Nonimmigrant Consular Interview Tips
1. Why Am I Being Interviewed?
Even if your visa petition has been approved by USCIS, you are not guaranteed a visa. An officer at the U.S. consulate will decide whether to issue the visa itself. At the interview, the consular officer will ask questions and review documents to make sure that you are eligible for the type of visa you are seeking. The officer will review your visa application forms and your documents, including the petition we submitted to USCIS. The officer will ask questions to make sure that your stay in the U.S. will be consistent with the type of visa for which you are applying and with the petition we filed with USCIS (that you will work as described, that you are qualified to perform the work, that you will not overstay your visa, etc.) The officer will also make sure you do not have any problems that would bar you from receiving a visa.
Some things that can make a person ineligible for a visa include:
- Past criminal arrests or convictions
- Past immigration violations (for example, having an old deportation order, or entering the United States illegally more than one time, overstaying a prior visa or violating the terms of a prior visa)
- Admitted use/abuse of drugs, controlled substances or abuse of alcohol
- Serious health problems, including HIV/AIDS and tuberculosis
- Failure to show that you will return to your country at the end of your stay (this does not apply to H or L visa holders and is only weakly applied to E, R and O visa holders. It is strongly applied to B, F and P visa holders.)
If we represent you, a member of the law office of Battan Alpert LLP will prepare you in advance so you will be able to explain these issues. Sometimes, people with the above problems should not apply for a visa at all, especially if they are leaving the United States in order to do so. To discuss your pending consular interview with our Colorado immigration lawyer and legal staff, please don’t hesitate to contact us.
2. Who Should Attend The Interview?
At most consulates, only the person who is applying for a visa is allowed to enter the consulate. However, each consulate has different rules, so you should check the latest information on the Web site of the consulate where your interview will take place.
3. The Interview
Before applying, read the consulate website about how to apply for your visa. Follow all required steps. Talk to an attorney if you have any questions.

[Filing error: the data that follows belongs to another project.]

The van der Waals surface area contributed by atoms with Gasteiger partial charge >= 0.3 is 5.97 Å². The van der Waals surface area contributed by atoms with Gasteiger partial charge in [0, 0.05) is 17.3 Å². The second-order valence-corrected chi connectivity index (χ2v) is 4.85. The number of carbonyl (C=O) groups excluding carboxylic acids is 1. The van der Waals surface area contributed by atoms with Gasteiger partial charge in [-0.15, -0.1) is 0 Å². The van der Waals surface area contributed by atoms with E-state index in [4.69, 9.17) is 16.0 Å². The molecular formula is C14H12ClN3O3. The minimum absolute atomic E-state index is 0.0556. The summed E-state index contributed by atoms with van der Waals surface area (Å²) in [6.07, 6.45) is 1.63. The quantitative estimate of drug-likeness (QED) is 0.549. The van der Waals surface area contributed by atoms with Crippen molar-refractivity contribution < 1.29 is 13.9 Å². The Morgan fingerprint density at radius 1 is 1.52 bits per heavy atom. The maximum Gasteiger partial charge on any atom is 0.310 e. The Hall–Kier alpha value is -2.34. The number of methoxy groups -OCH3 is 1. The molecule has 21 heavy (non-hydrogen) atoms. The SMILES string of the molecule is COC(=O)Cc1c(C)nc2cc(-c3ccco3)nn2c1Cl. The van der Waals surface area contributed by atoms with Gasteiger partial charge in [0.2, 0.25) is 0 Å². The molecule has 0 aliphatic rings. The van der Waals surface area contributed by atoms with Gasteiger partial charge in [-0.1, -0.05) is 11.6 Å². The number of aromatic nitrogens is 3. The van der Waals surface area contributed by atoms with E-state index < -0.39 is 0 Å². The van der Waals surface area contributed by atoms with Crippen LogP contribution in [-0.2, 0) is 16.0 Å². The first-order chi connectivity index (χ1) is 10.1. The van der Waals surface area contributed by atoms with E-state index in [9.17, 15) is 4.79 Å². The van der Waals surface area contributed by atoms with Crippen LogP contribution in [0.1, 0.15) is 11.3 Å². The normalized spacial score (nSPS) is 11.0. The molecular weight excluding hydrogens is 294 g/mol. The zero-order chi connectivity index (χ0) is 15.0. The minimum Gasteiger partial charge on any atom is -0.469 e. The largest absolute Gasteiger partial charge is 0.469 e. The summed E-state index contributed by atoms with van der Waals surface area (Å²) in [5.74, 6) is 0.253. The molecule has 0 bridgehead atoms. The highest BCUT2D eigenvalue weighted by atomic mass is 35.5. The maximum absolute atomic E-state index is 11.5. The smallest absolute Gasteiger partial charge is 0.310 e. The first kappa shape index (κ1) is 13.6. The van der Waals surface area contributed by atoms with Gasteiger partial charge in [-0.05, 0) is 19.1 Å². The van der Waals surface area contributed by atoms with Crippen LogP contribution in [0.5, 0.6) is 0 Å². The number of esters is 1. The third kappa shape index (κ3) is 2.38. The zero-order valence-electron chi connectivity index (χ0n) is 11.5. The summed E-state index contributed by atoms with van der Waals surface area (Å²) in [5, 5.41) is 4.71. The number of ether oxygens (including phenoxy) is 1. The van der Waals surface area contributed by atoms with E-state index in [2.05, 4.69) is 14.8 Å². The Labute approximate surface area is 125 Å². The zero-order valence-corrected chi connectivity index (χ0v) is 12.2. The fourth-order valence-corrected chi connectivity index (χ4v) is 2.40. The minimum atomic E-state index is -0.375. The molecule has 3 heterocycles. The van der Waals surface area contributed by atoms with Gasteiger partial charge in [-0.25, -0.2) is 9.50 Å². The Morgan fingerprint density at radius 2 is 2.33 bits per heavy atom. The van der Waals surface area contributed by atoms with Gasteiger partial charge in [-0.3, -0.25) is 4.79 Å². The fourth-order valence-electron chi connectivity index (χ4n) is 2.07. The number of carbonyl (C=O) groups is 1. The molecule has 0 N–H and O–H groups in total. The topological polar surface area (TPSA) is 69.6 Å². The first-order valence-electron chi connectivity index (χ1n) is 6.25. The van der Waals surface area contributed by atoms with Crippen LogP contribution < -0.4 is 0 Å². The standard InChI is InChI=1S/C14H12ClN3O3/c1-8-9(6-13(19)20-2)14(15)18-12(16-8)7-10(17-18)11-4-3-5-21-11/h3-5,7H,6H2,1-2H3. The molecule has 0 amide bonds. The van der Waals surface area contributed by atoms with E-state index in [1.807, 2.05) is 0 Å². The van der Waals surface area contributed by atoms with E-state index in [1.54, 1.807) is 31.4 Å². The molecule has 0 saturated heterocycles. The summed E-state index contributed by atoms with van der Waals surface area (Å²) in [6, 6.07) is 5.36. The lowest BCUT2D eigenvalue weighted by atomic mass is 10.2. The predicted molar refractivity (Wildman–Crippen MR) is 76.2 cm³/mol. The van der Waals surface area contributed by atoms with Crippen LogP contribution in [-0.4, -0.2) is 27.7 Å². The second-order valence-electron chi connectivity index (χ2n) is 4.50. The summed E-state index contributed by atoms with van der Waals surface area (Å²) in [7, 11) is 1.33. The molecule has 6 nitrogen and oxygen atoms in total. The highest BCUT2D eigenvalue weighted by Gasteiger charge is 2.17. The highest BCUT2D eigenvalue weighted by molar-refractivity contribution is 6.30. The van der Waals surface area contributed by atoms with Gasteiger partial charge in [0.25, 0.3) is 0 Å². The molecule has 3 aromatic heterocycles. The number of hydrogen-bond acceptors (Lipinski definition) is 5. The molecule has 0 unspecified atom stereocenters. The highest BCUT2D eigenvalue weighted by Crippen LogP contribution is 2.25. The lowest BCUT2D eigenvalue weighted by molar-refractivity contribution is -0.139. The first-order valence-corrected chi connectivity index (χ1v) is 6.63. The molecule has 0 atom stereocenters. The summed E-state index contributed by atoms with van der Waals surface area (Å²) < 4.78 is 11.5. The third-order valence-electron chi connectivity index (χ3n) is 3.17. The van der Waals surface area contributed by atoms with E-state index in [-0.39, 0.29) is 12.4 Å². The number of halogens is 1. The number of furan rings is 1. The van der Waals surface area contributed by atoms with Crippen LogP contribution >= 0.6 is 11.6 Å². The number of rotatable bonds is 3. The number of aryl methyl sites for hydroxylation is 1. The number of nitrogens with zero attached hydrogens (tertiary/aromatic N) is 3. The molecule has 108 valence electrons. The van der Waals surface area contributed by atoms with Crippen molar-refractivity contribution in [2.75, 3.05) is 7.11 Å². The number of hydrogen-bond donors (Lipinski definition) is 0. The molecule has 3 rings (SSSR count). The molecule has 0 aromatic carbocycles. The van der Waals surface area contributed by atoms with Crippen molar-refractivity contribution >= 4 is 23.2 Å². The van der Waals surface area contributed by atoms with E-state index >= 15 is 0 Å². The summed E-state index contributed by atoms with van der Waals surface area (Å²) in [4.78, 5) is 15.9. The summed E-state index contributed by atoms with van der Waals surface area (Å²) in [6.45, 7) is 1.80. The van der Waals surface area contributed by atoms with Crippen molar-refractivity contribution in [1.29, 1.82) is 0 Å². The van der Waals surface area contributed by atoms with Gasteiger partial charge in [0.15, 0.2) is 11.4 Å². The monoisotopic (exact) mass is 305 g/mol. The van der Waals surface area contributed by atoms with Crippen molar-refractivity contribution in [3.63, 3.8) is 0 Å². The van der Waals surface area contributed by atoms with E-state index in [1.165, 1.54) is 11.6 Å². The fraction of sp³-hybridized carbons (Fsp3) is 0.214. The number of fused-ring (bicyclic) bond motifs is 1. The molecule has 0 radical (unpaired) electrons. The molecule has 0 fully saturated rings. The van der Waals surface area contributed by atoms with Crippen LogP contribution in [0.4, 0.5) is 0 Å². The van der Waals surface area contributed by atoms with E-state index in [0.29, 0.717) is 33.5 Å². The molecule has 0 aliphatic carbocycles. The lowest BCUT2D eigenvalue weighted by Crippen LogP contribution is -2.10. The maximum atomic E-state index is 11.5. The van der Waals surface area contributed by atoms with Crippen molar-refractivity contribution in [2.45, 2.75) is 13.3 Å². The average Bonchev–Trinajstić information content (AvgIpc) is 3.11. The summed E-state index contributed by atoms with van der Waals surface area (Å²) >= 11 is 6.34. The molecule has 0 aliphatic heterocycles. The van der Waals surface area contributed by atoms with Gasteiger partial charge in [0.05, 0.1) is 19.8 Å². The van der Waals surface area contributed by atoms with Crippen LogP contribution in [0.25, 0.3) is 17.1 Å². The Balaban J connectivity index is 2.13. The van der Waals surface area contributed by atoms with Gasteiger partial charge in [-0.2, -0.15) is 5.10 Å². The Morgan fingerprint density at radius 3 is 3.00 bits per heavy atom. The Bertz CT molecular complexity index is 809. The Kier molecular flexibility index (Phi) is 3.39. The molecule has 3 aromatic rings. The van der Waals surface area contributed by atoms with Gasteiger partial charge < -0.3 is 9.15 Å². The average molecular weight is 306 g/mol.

Visa interviews can be an unpleasant and even intimidating experience. You may have to wait in line for several hours to be called for an interview that lasts only several minutes. At most consulates, you will be standing up during the interview, in a large room in front of other visa applicants. The consular officer will be sitting behind a window made of heavy bullet-proof glass. There is no privacy during the interview. Remember that everyone else applying for visas is dealing with the same thing.
Be honest. You must answer all questions truthfully. If the consular officer believes you are lying or making a misrepresentation, you could become permanently ineligible for a visa. You must remember that the consular official has access to a wide variety of documents and information about you, and if you are not truthful, they can use that information to prove you are lying.
4. After The Interview
If everything goes well, the consular official should be able to make a decision about your visa the same day, although you may be asked to wait for some time (up to several hours or some days) for a final decision. At some consular posts and for some types of cases, your passport will be returned to you right away if your visa is approved. At other consular posts and for other types of cases, the post will take your passport and return it to you (via courier) several days later with the visa in it.
If your interview does not go well and the consular officer tells you your visa will be denied, or that the consulate needs more information from you, do not panic. Make sure the officer gives you a written explanation (a “refusal letter”) about the additional information that is required or why your case is being denied. Take a few minutes and write down everything you can remember about the interview. Then, contact our office right away to let us know about the problem. (If you already know that you need a waiver, you should expect your case to be denied at the first interview. You will submit your waiver application at your waiver interview.)
When your visa is returned to you, please check it to make sure that all the data is correct. Check to make sure that the expiration date is correct and that the visa was issued in the correct classification. If there are errors, we may be able to help you. Please contact us immediately, before you leave your home country – the consulate has to correct the visa before you enter the U.S.
Visa processing can be difficult and confusing. If you would like the assistance of an experienced immigration lawyer, please contact us or call our office at 866-614-8668 to schedule a consultation today.
This website is for general guidance only. This website does not explain everything about immigration law, which is a vast and ever-changing area of law. Furthermore, each individual’s situation differs. Thus, all individuals should consult with an immigration lawyer prior to filing any petition or application.